The employee and manager both sign the development plan. Each retains a copy, and a third copy may be sent to the organisation’s human resource department.

The human resource department can review all plans and help coordinate developmental activities that cross department boundaries.

Step 6. Implementing the Plan

The employee implements the plan by:

  1. Setting aside 3-6 hours per week for development activities.
  2. Carrying out the planned activities.
  3. Keeping a weekly log of activities and results.
  4. Seeking assistance and resources from the manager and others, as needed. –

Step 7. Periodic Progress Review Meeting

The employee and manager meet at least every 3-4 months to review progress and discuss any revisions needed in the development plan.

Step 8. Preparation of New Development Plans

Once a year, the employee and manager start the process again. The employee should target new competencies for development, if:

  1. Previously targeted competencies have been developed.
  2. New job responsibilities or goals require the development of additional competencies.
  3. The employee is preparing for a job requiring new competencies.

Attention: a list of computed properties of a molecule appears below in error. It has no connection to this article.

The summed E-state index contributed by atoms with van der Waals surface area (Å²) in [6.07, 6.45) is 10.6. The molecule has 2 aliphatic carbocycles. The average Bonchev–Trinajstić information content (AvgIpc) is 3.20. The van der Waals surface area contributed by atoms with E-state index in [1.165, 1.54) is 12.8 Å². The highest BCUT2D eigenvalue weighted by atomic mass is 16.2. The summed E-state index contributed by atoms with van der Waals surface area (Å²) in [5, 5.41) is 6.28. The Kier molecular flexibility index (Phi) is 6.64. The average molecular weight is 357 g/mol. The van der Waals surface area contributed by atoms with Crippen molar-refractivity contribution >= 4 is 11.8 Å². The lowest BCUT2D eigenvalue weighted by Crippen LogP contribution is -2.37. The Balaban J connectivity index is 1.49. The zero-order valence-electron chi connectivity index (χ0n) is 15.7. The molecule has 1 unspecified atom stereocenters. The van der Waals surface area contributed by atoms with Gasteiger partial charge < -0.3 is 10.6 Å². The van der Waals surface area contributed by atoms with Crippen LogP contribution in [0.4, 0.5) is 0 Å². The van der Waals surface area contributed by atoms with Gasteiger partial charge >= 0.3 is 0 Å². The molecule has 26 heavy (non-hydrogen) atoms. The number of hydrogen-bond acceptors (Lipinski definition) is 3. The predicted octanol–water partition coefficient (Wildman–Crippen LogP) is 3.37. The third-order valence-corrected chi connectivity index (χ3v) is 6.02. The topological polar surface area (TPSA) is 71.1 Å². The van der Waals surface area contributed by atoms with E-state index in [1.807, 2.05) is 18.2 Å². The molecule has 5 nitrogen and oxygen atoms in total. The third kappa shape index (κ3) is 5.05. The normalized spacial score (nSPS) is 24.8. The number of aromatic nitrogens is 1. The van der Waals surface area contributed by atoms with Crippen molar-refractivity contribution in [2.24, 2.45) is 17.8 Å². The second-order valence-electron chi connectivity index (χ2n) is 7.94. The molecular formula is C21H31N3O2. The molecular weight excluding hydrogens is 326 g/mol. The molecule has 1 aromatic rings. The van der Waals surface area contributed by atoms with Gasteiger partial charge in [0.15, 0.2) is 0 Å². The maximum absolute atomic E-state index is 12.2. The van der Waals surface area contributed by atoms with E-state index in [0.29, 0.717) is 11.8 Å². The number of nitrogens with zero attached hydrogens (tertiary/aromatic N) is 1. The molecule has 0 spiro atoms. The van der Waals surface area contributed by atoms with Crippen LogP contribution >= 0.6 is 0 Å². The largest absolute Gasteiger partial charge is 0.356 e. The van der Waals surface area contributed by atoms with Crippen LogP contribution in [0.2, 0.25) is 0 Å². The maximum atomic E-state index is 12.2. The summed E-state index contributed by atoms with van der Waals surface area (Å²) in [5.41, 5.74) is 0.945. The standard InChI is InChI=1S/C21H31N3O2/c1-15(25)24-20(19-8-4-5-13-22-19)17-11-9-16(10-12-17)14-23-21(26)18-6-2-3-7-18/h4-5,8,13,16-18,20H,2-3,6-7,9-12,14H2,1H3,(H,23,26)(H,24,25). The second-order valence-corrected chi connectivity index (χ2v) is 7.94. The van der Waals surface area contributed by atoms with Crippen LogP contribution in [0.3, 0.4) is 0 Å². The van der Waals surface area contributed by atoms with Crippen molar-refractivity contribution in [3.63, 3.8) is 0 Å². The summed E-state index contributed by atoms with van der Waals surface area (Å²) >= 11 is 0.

Benefits of Personal Development Plans

The benefits of personal development plans are as follows:

Helps in Achieving Optimal Results

It helps integrate internal and external facilitating and inhibiting factors with individual efforts for optimal results.

Makes Performance Management Process Objective and Accountable

It helps make the entire performance management process more objective and accountable.

Facilitates Organisational Success

It facilitates organisational success through a strategic and seamless combination of employee efforts, managerial insight, and utilisation of resources optimally.

Improves Performance in Current Job

A good performance and development plan helps employees to meet performance standards. Thus, a performance and development plan includes suggested courses of action to address the deficient performance dimensions.

Sustains Performance in Current Job

A good performance and development plan provides tools so employees can continue to meet and exceed expectations regarding their current job.